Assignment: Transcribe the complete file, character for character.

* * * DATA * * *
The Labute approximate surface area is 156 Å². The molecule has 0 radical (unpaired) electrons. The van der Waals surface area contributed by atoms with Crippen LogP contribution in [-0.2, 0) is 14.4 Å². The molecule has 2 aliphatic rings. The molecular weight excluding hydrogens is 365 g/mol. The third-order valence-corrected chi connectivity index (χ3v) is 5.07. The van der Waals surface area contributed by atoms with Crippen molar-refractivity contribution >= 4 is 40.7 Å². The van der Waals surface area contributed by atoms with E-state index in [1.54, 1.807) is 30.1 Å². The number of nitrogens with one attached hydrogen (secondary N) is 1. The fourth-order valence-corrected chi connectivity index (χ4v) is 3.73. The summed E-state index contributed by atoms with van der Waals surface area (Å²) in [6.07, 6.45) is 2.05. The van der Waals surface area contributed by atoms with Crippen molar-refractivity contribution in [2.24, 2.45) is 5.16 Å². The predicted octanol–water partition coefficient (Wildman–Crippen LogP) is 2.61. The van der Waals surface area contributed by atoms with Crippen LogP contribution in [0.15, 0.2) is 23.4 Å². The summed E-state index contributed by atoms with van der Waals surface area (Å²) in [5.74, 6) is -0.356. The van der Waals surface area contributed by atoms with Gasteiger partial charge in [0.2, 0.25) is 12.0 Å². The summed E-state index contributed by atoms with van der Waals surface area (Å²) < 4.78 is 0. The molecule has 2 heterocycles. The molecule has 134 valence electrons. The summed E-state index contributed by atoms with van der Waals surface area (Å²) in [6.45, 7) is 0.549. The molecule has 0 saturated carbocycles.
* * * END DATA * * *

The Labute approximate surface area is 156 Å². The molecule has 0 radical (unpaired) electrons. The van der Waals surface area contributed by atoms with Crippen LogP contribution in [-0.2, 0) is 14.4 Å². The molecule has 2 aliphatic rings. The molecular weight excluding hydrogens is 365 g/mol. The third-order valence-corrected chi connectivity index (χ3v) is 5.07. The van der Waals surface area contributed by atoms with Crippen molar-refractivity contribution >= 4 is 40.7 Å². The van der Waals surface area contributed by atoms with E-state index in [1.54, 1.807) is 30.1 Å². The number of nitrogens with one attached hydrogen (secondary N) is 1. The fourth-order valence-corrected chi connectivity index (χ4v) is 3.73. The summed E-state index contributed by atoms with van der Waals surface area (Å²) in [6.07, 6.45) is 2.05. The van der Waals surface area contributed by atoms with Crippen molar-refractivity contribution in [2.24, 2.45) is 5.16 Å². The predicted octanol–water partition coefficient (Wildman–Crippen LogP) is 2.61. The van der Waals surface area contributed by atoms with Crippen LogP contribution in [0.15, 0.2) is 23.4 Å². The summed E-state index contributed by atoms with van der Waals surface area (Å²) in [5.74, 6) is -0.356. The van der Waals surface area contributed by atoms with Gasteiger partial charge in [0.2, 0.25) is 12.0 Å². The summed E-state index contributed by atoms with van der Waals surface area (Å²) < 4.78 is 0. The molecule has 2 heterocycles. The molecule has 134 valence electrons. The summed E-state index contributed by atoms with van der Waals surface area (Å²) in [6.45, 7) is 0.549. The molecule has 0 saturated carbocycles.